Moreover, to satisfy the scienter requirement it is not necessary for Drexel to allege that Attorney Narwold was involved in the negotiations of the Note in 1989, or that he represented MicroGeneSys in its prior dealings with Drexel. Nor is it necessary to allege that Narwold had knowledge of MicroGeneSys' intention at the time of execution of the Note. Drexel's Complaint alleges that Narwold was involved in a discussion with plaintiff's counsel regarding repayment of the Note, and spoke on the defendant's behalf during that discussion. Thus, it is permissible to infer that MicroGeneSys had informed Narwold, defendant's outside litigation counsel, of the relevant details surrounding the transaction that took place in February of 1989.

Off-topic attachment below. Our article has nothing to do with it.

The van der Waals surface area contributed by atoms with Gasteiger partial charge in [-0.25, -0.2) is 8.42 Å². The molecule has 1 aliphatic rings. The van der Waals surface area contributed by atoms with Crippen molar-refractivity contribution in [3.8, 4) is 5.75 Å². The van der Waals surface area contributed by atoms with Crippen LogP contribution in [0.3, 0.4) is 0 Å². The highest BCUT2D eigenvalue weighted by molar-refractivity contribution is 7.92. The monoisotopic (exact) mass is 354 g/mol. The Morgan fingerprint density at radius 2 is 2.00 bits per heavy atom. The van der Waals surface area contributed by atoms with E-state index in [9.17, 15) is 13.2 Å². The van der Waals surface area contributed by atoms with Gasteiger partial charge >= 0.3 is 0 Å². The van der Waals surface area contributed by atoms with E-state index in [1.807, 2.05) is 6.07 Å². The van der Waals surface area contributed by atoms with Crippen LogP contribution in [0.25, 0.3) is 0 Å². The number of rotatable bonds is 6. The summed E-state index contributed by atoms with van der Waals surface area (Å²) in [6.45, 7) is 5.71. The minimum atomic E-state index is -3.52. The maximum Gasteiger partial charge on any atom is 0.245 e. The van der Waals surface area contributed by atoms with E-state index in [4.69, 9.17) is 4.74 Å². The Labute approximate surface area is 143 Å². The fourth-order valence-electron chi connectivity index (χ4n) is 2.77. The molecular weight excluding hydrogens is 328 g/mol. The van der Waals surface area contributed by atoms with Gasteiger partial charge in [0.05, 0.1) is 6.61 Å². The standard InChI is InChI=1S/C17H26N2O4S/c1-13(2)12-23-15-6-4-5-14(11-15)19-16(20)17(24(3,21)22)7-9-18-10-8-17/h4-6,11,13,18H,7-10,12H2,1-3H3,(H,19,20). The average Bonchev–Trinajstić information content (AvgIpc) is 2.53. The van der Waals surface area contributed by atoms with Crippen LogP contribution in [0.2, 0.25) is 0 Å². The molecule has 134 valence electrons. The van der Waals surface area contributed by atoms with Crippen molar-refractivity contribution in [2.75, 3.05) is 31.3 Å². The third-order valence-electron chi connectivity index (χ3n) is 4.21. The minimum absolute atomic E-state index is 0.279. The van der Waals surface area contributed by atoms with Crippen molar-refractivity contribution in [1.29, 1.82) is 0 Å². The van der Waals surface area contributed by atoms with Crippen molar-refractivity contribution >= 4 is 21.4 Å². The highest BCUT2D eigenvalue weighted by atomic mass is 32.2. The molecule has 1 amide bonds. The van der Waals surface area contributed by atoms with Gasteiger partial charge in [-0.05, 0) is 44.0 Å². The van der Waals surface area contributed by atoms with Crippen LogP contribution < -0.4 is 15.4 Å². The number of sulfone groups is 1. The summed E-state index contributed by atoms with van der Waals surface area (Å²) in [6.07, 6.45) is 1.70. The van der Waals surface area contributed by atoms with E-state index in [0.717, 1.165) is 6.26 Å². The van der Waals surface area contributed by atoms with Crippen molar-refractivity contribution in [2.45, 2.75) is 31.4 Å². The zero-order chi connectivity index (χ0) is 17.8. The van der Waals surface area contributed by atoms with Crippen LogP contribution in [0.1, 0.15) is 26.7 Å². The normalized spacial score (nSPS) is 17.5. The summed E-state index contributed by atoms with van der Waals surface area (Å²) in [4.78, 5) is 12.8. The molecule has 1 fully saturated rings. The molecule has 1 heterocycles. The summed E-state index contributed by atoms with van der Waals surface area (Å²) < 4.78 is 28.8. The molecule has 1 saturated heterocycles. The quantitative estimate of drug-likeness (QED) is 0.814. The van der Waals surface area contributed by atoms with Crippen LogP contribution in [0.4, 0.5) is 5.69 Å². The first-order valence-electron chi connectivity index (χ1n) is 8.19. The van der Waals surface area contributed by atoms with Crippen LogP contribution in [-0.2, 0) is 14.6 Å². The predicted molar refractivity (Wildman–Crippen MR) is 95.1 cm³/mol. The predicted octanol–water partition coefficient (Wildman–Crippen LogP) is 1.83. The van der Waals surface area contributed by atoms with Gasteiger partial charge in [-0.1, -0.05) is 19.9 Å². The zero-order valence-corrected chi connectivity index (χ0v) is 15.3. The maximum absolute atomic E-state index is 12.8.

MicroGeneSys suggests that Drexel's Complaint cannot create a "strong inference" of fraud because the only factual basis for its fraud claims is Narwold's statement, which was made during settlement discussions and may not be admissible at trial. It is well settled, however, that a complaint should not be dismissed for failure to state a claim unless it appears beyond doubt that the plaintiff can prove no set of facts in support of his claim that would entitle him to relief. Conley v. Gibson, 355 U.S. 41, 47-48, 78 S. Ct. 99, 102-103, 2 L. Ed. 2d 80 (1957). "Accordingly, doubt as to a party's ability to prove his case, no matter how unlikely it seems he will be able to prove it, is no reason for dismissing his pleadings for failure to state a claim upon which relief can be granted." Raine v. Lorimar Productions, Inc., 71 B.R. 450 (S.D.N.Y.1987) (citing Walker Distributing Co. v. Lucky Lager Brewing Co., 323 F.2d 1, 4 (9th Cir.1963); Carnivale Bag Co. Inc. v. Slide Mfg. Corp., 395 F. Supp. 287, 291 (S.D.N.Y.1975)).